As Japan’s presidency at the U.N. Security Council kicked off in July, the communications team at its mission has been hard at work honing its presence on Twitter.

Launched in May, the account @JapanMissionUN has gained more than 900 followers on the social media platform. The first tweet on May 17 had 30,000 impressions — the number of times a tweet shows up on the site.

The impetus to increase outreach through social media came shortly after the mission’s new spokesman, Hiroyuki Mase, arrived in New York last summer.

Settling into the United Nations, the Osaka native quickly realized how pervasive social media was at the international body.

Looking to “giants,” such as the United States, France and Britain, whose followers collectively number over 200,000, the idea was planted.

“I noticed there were a great number of colleagues and diplomats using Twitter and Facebook quite skillfully, and that was the starting point for me,” Mase told Kyodo News in a recent interview at Japan’s mission in Manhattan.

Besides Britain, France and the United States, Russia and China — the other Security Council permanent members — are also active on social media.

Mase pointed to other nonpermanent Security Council members, notably Spain and New Zealand, which frequently used such platforms as well.

There are 88 diplomatic missions at the United Nations with Twitter handles, with Japan being the latest to join after Kenya.

Another driver in opening the account came last fall, when Japan was elected for a record 11th time to take up a two-year seat as a nonpermanent council member.

Beginning in January, it joined Malaysia as the other Asian seat holder.

Japan is set to mark another milestone at the U.N. this year, with its 60th anniversary as a member state falling on Dec. 18.

Mase said social media play an important role in other areas of the international body, including the General Assembly.

Two recently hired staffers, Jessica Wang and Marissa Trierweiler, have been tasked with running the Twitter account and improving the mission’s Facebook account, which was launched in 2012.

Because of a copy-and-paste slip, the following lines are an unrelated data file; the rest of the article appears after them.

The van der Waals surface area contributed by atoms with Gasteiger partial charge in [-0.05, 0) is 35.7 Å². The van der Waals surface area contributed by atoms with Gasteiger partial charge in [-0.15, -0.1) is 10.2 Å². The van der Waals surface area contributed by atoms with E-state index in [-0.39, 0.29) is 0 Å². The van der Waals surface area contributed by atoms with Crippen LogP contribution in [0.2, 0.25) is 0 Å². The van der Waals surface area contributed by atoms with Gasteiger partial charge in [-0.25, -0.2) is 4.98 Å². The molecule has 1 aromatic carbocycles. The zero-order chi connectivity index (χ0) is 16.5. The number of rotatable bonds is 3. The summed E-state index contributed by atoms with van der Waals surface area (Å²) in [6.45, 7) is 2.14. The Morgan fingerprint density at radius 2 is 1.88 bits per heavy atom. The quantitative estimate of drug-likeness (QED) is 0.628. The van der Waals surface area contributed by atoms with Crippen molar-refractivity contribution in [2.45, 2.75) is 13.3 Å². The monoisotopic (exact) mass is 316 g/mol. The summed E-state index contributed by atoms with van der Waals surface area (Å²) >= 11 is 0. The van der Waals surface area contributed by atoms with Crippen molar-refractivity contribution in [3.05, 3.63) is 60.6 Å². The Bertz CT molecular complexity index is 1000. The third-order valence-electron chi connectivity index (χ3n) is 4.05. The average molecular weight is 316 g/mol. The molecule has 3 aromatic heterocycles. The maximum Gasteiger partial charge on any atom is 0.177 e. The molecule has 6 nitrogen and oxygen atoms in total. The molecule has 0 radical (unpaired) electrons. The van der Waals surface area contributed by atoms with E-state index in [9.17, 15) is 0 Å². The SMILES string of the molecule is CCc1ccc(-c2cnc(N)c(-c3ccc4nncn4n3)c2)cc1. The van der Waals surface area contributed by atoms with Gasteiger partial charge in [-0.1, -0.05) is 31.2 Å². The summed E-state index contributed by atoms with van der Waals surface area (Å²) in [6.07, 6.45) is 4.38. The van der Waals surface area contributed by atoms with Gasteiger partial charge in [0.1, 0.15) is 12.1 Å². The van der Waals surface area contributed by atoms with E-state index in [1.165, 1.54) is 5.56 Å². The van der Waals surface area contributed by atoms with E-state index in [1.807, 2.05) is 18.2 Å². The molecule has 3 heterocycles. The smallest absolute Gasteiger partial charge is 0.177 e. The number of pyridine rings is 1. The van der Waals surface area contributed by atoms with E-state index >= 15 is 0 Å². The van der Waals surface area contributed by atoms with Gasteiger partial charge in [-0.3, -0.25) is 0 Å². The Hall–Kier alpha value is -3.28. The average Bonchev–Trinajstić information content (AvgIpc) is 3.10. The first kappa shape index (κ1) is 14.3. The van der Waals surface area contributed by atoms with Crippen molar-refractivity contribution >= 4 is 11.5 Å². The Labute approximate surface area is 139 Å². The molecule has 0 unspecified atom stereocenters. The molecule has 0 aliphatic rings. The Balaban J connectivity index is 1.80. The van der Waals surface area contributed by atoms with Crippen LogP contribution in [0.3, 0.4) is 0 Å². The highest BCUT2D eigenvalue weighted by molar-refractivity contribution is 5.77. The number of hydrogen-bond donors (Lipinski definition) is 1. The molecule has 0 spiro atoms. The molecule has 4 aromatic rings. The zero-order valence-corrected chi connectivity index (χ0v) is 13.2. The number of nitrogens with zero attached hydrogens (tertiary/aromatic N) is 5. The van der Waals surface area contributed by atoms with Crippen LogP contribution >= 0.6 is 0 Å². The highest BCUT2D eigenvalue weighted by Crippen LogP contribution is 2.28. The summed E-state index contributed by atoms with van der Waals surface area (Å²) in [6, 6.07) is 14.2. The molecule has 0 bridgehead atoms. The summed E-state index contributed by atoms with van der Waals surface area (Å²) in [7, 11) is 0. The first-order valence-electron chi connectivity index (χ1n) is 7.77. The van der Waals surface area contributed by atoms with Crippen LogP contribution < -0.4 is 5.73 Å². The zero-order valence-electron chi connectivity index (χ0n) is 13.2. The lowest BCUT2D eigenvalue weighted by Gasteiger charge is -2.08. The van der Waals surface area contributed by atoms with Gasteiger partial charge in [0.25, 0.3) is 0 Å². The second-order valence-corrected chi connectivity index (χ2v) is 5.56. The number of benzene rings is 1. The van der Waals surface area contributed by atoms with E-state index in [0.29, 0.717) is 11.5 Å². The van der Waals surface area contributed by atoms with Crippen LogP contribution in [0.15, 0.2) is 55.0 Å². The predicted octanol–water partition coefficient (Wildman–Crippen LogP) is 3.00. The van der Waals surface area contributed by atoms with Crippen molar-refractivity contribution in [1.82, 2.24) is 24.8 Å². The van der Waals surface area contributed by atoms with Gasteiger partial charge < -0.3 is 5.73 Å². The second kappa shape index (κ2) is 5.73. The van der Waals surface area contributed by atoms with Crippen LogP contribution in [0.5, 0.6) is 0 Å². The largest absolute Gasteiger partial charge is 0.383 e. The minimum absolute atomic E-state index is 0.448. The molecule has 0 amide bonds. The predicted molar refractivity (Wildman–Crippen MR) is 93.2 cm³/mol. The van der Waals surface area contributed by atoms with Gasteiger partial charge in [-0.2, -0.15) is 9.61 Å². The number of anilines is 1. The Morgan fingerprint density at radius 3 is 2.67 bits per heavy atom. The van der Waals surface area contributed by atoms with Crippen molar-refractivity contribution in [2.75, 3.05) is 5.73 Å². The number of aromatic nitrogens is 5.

Mase described the “trial and error” process of navigating the content and frequency of posts. His team has found that more followers tune in from 1-3 p.m. in New York during their lunch breaks.

They also discovered 6 p.m. in New York was the optimum time to reach morning commuters in Japan who are seeking the latest U.N. news.

After the buzz from the initial launch, the team pointed to other popular tweets. While on a recent trip to Africa with the Security Council, for example, Deputy Ambassador Yoshifumi Okamura’s observations from meetings with Somali and Kenyan leaders were a hit.

Thus far, individual ambassadors or representatives do not have Twitter accounts. This is unlike other Security Council members, whose ambassadors, such as American Samantha Power and British Matthew Rycroft, are adept tweeters with lively online followings.

The communications team provides information to other missions and U.N. agencies, but aims to also attract students of international relations, nongovernmental organizations and the general public in the United States and Japan who look to New York.

“We are in New York and all of my colleagues in New York are attending conferences and dealing with various issues, in negotiations and meetings,” Mase said. “Then there should be a message that we, the permanent mission of Japan, can deliver which cannot be delivered by my colleagues in Tokyo.”

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